Twice a year, once in the spring and once in the fall, we move our clocks either forwards or backwards to accommodate the change in Daylight Savings Time.
And twice a year, there are the requisite news articles written about Daylight Savings Time, explaining to everyone why we go through all this hassle. Then there are the cutesy and often misguided Facebook posts with statements like: “only the government would believe that you could cut a foot off the top of a blanket, sew it to the bottom, and have a longer blanket.” (which is what prompted me to write this particular article in the first place!)
So let’s get to the bottom of what Daylight Savings really is. First of all, however, we have to understand what midnight is. That’s right: midnight, the time that we’ve decided each day should start.
Technically, midnight is the time that is halfway between sunset and sunrise. It’s simple enough, but that definition needs some clarification. As the Earth revolves around the Sun, the Earth’s tilt causes daylight hours to shift with the seasons.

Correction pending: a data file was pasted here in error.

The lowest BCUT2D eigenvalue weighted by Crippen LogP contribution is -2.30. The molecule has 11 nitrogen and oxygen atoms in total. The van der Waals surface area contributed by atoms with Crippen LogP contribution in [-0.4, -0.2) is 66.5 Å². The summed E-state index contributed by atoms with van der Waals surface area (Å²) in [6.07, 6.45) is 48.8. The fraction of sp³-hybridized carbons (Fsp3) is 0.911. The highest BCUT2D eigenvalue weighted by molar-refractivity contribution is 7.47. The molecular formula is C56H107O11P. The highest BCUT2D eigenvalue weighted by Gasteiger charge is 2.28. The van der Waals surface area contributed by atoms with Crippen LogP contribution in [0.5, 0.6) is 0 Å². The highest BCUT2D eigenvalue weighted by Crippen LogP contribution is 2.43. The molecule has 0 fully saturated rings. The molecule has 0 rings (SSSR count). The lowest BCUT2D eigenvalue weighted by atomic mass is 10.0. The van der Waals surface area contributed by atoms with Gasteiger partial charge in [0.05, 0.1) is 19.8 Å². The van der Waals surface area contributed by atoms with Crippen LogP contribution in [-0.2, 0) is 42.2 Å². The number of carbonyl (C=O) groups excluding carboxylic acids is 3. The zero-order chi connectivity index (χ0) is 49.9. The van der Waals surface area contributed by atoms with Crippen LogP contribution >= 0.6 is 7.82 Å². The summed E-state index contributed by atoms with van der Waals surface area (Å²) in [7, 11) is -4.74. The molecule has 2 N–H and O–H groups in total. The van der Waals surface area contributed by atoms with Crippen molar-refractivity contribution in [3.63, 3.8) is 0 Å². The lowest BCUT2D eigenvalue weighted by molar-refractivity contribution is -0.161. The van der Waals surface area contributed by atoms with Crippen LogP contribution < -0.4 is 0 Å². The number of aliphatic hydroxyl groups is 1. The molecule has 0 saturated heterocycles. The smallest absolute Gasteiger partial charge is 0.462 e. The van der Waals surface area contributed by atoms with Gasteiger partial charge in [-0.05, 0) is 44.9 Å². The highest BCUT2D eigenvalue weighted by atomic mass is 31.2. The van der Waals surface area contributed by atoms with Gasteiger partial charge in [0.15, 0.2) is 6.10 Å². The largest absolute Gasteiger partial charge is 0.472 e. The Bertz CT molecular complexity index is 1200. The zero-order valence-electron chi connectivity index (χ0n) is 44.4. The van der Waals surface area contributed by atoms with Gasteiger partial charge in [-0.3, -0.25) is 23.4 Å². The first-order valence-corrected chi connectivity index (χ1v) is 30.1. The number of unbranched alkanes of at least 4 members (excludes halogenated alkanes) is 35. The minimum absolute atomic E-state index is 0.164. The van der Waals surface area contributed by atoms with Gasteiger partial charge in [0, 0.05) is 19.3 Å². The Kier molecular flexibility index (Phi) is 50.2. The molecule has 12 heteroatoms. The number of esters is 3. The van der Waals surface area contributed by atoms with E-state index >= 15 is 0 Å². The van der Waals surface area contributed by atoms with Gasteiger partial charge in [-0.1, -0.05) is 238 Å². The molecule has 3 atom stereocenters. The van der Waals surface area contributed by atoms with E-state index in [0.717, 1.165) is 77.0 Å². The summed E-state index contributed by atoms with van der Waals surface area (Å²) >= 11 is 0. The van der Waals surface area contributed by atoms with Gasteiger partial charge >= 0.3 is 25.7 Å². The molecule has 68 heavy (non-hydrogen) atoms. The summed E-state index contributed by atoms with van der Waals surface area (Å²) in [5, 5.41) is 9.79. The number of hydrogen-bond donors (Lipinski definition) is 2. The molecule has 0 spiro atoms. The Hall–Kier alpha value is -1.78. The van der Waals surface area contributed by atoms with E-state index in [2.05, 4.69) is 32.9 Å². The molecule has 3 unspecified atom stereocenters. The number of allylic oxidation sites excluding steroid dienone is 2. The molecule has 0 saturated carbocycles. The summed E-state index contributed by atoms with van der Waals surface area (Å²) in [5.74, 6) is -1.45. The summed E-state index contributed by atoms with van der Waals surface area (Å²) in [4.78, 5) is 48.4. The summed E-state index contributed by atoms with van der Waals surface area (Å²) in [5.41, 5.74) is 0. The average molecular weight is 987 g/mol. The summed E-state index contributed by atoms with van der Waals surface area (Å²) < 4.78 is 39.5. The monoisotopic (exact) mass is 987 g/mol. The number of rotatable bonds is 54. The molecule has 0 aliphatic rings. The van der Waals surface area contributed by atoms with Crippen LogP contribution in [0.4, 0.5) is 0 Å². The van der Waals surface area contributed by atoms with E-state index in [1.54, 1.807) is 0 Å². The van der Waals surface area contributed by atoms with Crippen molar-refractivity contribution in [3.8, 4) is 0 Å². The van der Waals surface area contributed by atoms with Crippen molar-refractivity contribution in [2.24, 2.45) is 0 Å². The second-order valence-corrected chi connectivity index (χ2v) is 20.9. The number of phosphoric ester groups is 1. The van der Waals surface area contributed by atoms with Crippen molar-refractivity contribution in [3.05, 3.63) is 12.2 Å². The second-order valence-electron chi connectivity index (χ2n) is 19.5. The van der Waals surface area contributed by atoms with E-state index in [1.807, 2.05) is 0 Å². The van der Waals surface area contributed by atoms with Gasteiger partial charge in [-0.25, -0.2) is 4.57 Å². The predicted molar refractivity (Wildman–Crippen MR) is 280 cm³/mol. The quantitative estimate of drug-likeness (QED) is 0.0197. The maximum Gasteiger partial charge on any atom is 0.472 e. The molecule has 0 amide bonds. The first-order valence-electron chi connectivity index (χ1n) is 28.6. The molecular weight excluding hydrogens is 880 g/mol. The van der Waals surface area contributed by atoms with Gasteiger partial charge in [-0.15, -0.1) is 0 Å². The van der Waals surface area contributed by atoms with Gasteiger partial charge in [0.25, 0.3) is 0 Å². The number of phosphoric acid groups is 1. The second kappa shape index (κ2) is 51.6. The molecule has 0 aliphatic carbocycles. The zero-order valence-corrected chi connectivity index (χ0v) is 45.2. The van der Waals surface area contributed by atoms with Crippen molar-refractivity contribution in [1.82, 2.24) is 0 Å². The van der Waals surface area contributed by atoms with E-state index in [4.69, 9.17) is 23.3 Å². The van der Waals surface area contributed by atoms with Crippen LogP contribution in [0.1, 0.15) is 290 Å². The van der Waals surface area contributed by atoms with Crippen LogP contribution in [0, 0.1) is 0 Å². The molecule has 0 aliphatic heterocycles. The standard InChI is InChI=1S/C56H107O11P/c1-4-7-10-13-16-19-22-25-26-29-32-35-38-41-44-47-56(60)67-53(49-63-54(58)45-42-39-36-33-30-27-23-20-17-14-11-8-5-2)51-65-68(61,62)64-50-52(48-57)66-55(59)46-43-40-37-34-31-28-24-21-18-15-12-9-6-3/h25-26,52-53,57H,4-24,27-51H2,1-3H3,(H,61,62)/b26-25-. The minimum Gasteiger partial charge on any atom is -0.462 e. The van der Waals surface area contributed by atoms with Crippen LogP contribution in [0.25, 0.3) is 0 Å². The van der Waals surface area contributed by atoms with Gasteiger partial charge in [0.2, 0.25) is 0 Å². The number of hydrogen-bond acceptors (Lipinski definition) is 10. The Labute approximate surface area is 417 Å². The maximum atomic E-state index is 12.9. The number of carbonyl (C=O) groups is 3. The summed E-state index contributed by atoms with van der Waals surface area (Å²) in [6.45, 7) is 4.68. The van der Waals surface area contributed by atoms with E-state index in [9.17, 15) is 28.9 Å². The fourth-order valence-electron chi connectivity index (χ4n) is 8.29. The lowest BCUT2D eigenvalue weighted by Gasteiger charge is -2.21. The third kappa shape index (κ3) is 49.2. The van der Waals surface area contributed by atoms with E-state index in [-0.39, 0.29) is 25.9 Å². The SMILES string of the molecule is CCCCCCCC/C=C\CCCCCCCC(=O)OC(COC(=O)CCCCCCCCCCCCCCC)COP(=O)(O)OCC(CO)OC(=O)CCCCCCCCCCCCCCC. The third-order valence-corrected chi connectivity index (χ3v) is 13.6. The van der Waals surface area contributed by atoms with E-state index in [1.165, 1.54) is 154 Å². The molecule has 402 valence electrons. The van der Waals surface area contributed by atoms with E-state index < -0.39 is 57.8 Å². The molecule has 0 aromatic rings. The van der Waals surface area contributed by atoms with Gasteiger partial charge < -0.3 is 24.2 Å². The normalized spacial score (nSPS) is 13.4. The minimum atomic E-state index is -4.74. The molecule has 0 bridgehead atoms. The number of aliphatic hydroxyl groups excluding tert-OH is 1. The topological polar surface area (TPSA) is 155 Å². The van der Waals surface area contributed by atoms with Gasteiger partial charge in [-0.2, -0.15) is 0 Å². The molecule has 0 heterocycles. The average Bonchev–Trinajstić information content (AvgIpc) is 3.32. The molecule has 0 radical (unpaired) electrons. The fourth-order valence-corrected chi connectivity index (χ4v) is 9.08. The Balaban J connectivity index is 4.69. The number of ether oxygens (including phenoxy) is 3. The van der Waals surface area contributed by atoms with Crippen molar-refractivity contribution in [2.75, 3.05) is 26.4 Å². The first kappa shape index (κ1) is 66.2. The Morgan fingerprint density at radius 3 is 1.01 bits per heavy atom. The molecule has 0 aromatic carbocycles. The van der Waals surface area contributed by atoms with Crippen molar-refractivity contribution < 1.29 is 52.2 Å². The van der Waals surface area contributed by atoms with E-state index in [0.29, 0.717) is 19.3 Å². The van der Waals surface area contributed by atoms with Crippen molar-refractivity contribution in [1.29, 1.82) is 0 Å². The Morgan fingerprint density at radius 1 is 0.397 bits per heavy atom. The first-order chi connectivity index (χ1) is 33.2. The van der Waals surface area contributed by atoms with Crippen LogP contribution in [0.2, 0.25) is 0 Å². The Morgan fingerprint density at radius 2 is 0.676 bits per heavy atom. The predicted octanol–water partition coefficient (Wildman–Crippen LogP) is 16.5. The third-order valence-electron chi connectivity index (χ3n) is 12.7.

A better definition is that midnight is the time that is halfway between sunset and sunrise, at the equator, on either the fall or spring equinox (the only two days of the year when the sun is directly overhead at the equator).
Now we’re getting somewhere, but there’s one more wrinkle in this definition.
You see, the Earth is just over 24,000 miles around and More...